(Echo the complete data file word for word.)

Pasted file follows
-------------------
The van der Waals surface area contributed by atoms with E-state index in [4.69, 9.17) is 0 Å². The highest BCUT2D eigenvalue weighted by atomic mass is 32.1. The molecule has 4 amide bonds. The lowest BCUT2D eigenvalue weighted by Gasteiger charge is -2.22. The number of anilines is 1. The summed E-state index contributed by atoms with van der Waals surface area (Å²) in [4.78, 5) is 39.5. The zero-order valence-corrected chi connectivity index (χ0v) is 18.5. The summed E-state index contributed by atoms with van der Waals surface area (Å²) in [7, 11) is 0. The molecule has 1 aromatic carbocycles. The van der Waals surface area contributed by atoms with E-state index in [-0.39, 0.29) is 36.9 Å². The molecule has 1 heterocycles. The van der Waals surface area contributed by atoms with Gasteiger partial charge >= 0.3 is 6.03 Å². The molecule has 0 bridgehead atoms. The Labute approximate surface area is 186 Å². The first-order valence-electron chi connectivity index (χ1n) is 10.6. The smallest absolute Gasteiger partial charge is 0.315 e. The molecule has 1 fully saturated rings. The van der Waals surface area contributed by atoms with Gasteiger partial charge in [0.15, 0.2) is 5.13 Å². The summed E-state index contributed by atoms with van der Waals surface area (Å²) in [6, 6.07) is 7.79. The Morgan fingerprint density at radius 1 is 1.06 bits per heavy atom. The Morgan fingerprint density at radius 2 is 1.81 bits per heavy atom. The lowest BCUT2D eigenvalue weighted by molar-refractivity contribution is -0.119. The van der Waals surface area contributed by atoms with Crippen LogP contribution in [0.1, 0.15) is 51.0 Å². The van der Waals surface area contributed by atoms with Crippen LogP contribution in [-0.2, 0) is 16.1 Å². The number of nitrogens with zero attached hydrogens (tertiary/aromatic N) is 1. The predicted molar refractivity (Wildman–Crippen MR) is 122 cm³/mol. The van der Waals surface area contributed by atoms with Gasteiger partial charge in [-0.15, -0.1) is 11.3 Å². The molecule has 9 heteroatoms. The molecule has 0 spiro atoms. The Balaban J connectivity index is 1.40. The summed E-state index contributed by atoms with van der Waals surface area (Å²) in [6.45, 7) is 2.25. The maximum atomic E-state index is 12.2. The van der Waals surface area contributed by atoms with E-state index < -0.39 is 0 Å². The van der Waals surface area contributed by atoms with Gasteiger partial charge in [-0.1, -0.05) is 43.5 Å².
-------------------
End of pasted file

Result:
The van der Waals surface area contributed by atoms with E-state index in [4.69, 9.17) is 0 Å². The highest BCUT2D eigenvalue weighted by atomic mass is 32.1. The molecule has 4 amide bonds. The lowest BCUT2D eigenvalue weighted by Gasteiger charge is -2.22. The number of anilines is 1. The summed E-state index contributed by atoms with van der Waals surface area (Å²) in [4.78, 5) is 39.5. The zero-order valence-corrected chi connectivity index (χ0v) is 18.5. The summed E-state index contributed by atoms with van der Waals surface area (Å²) in [7, 11) is 0. The molecule has 1 aromatic carbocycles. The van der Waals surface area contributed by atoms with E-state index in [-0.39, 0.29) is 36.9 Å². The molecule has 1 heterocycles. The van der Waals surface area contributed by atoms with Gasteiger partial charge >= 0.3 is 6.03 Å². The molecule has 0 bridgehead atoms. The Labute approximate surface area is 186 Å². The first-order valence-electron chi connectivity index (χ1n) is 10.6. The smallest absolute Gasteiger partial charge is 0.315 e. The molecule has 1 fully saturated rings. The van der Waals surface area contributed by atoms with Gasteiger partial charge in [0.15, 0.2) is 5.13 Å². The summed E-state index contributed by atoms with van der Waals surface area (Å²) in [6, 6.07) is 7.79. The Morgan fingerprint density at radius 1 is 1.06 bits per heavy atom. The Morgan fingerprint density at radius 2 is 1.81 bits per heavy atom. The lowest BCUT2D eigenvalue weighted by molar-refractivity contribution is -0.119. The van der Waals surface area contributed by atoms with Crippen LogP contribution in [0.1, 0.15) is 51.0 Å². The van der Waals surface area contributed by atoms with Crippen LogP contribution in [-0.2, 0) is 16.1 Å². The number of nitrogens with zero attached hydrogens (tertiary/aromatic N) is 1. The predicted molar refractivity (Wildman–Crippen MR) is 122 cm³/mol. The van der Waals surface area contributed by atoms with Gasteiger partial charge in [-0.15, -0.1) is 11.3 Å². The molecule has 9 heteroatoms. The molecule has 0 spiro atoms. The Balaban J connectivity index is 1.40. The summed E-state index contributed by atoms with van der Waals surface area (Å²) in [6.45, 7) is 2.25. The maximum atomic E-state index is 12.2. The van der Waals surface area contributed by atoms with E-state index < -0.39 is 0 Å². The van der Waals surface area contributed by atoms with Gasteiger partial charge in [-0.1, -0.05) is 43.5 Å².